1. Take Oleh's vodka bottle.

  2. Dump it in the sink.

  3. Hear the fighting from Andrew's perspective. Then, click on the kite.

  4. Now, Masha is locked in the kitchen...

  5. Open the drawer nearest the sink:

    • Click--several times repeatedly if necessary--inside the drawer to get the MATCHES (they're in the back part of the drawer, nearest the stove).

  6. Use the matches on the GAS RANGE.

  7. Pick up the LARGE POT from the bottom of the screen.

  8. Put the pot in the sink and turn in the sink to fill it with water.

  9. Pick up the pot again then put it on the lit burner.

  10. The water will boil quickly. Pick it up.

  11. Open the freezer. Inside is a knife "frozen tightly."

    • Use the BOILING WATER on the KNIFE to get it.

  12. Click on the kitchen utensils hanging next to the sink; they'll fall, leaving just the a long narrow board.

  13. Using the KNIFE, unscrew the board and take it.

  14. Use the NARROW BOARD under the door.

The Game's On, Where's Our Child?

  1. Talk to Oleh in the livingroom.

  2. Grab the PLIERS from the coffee table.

  3. Go through the front door to the building hallway.

  4. Go to the right and then up the stairs.

  5. Talk to the man at the top of the stairs. He will help you get on the roof, but only for a cigarette.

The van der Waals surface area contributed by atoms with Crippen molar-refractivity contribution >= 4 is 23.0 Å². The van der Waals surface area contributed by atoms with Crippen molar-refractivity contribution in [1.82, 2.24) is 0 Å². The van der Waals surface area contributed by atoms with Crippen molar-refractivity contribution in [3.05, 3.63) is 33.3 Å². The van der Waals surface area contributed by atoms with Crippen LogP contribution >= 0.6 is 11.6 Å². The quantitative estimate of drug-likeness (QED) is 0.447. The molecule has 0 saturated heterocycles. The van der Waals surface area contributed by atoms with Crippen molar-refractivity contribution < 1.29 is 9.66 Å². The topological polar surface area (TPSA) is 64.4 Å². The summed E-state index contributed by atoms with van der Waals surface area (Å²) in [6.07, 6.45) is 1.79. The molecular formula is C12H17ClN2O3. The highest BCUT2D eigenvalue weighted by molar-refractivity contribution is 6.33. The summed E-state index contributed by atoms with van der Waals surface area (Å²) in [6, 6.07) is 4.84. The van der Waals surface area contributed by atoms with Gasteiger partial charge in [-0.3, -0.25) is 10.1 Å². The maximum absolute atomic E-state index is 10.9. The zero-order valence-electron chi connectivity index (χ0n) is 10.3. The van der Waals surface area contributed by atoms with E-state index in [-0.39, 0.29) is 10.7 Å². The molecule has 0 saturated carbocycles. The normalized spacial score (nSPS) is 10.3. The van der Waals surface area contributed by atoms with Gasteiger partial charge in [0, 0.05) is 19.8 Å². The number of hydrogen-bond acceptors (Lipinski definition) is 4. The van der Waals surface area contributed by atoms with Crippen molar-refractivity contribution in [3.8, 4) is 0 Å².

Finding a Cigarette, Getting a Camera

  1. From the man who wants a cigarette, go down the stairs, then down again to go outside.

  2. An old man outside won't give you a cigarette unless you can show him who it's going to.

  3. There's a CAMERA on the overhang about the door. To get it, you'll need some boxes:

    • Pick up the BOX OUTSIDE, by the steps.

    • Back inside, by Masha's door, there is a BOX ON THE BIKE. Take it.

    • Upstairs, click on the bottom electrical panel. There's a third BOX BEHIND THE PANEL. Get it.

  4. Outside, click on the cat:

    • Watch where the cat goes. Click him again.

    • Put a box everywhere the cat goes (except the tree).

    • Eventually, the cat will end up on the overhang abover the front door, knocking off a small box from up there.

  5. Pick up the box that the cat knocks down to get a CAMERA.

Camera Shy Guy and Getting on the Roof

  1. You need a picture of the guy on the stairwell to show the old man, so use the camera for that. But he won't let you keep his picture; he keeps throwing it away....

    • Go down to the first floor, the door by the stairs (home of the woman who has her own troubles).

    • On the ground outside her door is a BOARD. Pick it up.

    • Put the board inside the TRASH CHUTE on the first floor stair landing.

  2. With the trash chute blocked below, you can take the guy's picture again.

  3. When he throws it away, go downstairs and get the PICTURE off the board in the trash chute.

  4. Outside, show the picture to the old man and he'll give you a cigarette.

    • Give the cigarette to the guy in the stairwell.